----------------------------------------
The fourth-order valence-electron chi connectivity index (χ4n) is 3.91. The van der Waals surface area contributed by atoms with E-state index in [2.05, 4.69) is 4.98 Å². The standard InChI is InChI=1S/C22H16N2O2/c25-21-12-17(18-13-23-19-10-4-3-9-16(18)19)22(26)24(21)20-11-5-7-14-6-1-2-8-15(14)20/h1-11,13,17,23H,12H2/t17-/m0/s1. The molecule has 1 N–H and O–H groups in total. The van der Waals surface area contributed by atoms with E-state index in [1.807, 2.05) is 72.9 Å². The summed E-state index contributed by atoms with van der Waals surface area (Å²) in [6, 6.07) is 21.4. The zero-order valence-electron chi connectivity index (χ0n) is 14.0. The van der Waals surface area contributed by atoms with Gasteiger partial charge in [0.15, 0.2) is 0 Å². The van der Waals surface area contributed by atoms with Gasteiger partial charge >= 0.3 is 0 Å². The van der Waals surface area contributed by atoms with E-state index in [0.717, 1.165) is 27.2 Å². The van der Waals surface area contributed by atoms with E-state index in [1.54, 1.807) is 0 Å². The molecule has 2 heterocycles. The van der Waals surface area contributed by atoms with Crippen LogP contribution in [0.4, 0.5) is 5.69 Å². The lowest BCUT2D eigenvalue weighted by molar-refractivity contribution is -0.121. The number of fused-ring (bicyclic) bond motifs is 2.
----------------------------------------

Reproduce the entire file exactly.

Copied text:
The fourth-order valence-electron chi connectivity index (χ4n) is 3.91. The van der Waals surface area contributed by atoms with E-state index in [2.05, 4.69) is 4.98 Å². The standard InChI is InChI=1S/C22H16N2O2/c25-21-12-17(18-13-23-19-10-4-3-9-16(18)19)22(26)24(21)20-11-5-7-14-6-1-2-8-15(14)20/h1-11,13,17,23H,12H2/t17-/m0/s1. The molecule has 1 N–H and O–H groups in total. The van der Waals surface area contributed by atoms with E-state index in [1.807, 2.05) is 72.9 Å². The summed E-state index contributed by atoms with van der Waals surface area (Å²) in [6, 6.07) is 21.4. The zero-order valence-electron chi connectivity index (χ0n) is 14.0. The van der Waals surface area contributed by atoms with Gasteiger partial charge in [0.15, 0.2) is 0 Å². The van der Waals surface area contributed by atoms with Gasteiger partial charge >= 0.3 is 0 Å². The van der Waals surface area contributed by atoms with E-state index in [0.717, 1.165) is 27.2 Å². The van der Waals surface area contributed by atoms with E-state index in [1.54, 1.807) is 0 Å². The molecule has 2 heterocycles. The van der Waals surface area contributed by atoms with Crippen LogP contribution in [0.4, 0.5) is 5.69 Å². The lowest BCUT2D eigenvalue weighted by molar-refractivity contribution is -0.121. The number of fused-ring (bicyclic) bond motifs is 2.